In the port city of Icheon, five female friends struggle to stay close while forging a life for themselves after high school. When one of the group, upwardly-mobile Hae-ju, moves to Seoul, ... See full summary »
Jae-Young is an amateur prostitute who sleeps with men while her best friend Yeo-Jin "manages" her, fixing dates, taking care of the money and making sure the coast is clear. When Jae-Young... See full summary »
A young woman's husband apparently commits suicide without warning or reason, leaving behind his wife and infant. Yumiko remarries and moves from Osaka to a small fishing village, yet ... See full summary »
Jun-young (Kam Woo-seong) is a man in his early thirties who has seen his friends and younger brother get married but has yet to open himself to a serious relationship. Rather he is happy ... See full summary »
In busy downtown Seoul, a thuggish young man notices a fresh-faced college student who sits on a bench. He stares then sits next to her. She looks at him as if he's vermin, rises and walks ... See full summary »
Two young guys work in a plant that manufactures oshibori (those moist hand-towels found in some Japanese restaurants). Their weird bond is based on uncontrollable rage--something neither ... See full summary »
In the port city of Icheon, five female friends struggle to stay close while forging a life for themselves after high school. When one of the group, upwardly-mobile Hae-ju, moves to Seoul, the other girls deal with the loss in different ways. Feeling most rejected, shy Ji-yeong finds comfort in her new friendship with rebel Tae-hee. Written by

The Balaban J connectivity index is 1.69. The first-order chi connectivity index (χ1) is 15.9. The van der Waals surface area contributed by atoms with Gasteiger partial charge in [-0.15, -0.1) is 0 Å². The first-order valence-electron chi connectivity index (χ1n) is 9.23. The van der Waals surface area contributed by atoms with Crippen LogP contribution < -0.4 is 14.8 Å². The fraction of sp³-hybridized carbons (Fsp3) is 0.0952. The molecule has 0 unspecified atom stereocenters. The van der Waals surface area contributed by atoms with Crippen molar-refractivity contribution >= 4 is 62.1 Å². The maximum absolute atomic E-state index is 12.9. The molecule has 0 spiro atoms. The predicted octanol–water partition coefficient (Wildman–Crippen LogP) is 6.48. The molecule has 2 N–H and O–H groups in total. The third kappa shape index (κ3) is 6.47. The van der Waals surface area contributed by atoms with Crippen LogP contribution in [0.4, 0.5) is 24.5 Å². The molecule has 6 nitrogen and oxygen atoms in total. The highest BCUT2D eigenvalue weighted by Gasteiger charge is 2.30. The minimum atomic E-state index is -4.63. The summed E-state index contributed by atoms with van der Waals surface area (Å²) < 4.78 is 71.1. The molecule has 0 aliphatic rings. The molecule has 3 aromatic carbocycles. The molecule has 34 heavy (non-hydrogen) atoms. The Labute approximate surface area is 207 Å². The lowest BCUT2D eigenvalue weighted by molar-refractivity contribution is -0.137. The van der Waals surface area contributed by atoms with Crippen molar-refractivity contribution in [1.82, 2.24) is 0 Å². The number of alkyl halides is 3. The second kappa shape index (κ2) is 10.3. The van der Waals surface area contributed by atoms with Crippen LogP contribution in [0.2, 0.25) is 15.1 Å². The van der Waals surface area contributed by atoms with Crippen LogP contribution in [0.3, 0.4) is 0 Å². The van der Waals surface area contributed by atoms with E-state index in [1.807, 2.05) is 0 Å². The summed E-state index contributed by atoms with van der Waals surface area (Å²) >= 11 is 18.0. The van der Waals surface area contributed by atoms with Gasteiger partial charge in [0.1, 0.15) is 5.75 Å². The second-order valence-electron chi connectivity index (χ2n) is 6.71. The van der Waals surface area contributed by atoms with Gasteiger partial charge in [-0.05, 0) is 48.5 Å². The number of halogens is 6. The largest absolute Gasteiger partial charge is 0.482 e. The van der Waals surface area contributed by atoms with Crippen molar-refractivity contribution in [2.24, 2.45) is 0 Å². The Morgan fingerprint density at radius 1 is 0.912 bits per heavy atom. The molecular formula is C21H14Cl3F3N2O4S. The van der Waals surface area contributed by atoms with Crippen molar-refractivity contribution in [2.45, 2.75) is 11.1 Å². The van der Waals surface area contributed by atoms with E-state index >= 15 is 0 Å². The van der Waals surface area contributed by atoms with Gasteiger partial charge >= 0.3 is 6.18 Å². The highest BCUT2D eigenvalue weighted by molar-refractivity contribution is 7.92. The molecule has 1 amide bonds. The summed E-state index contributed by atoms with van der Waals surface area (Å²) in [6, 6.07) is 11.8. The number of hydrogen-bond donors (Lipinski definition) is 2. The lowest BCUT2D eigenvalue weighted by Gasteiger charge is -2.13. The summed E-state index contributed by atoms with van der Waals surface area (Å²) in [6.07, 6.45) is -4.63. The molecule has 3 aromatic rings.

Sujit R. Varma
For me, "Take Care of My Cat" was one of 2003's overlooked treasures.
Low-key in plot and imbued with tone, this debut feature by Jae-eun Jeong focuses on a transitional moment in the lives of a group of 5 female friends drifting apart because of jobs, because of boys, because of familial duties.
There's a warmth and intimacy to this film that is similar in many ways to "Lost In Translation," another film of female transition. "Take Care of My Cat" succeeds through beautifully fluid and feline cinematography and lived-in performances by the five superb young actresses.
There's something special happening in Korean cinema as of late, with such recent masterpieces as "Oasis" waiting to be discovered by the world at large. Alongside Lynn Ramsay's "Ratcatcher" and Sophia Coppolla;s "Virgin Suicides," this may be my favorite debut by a female film-maker.
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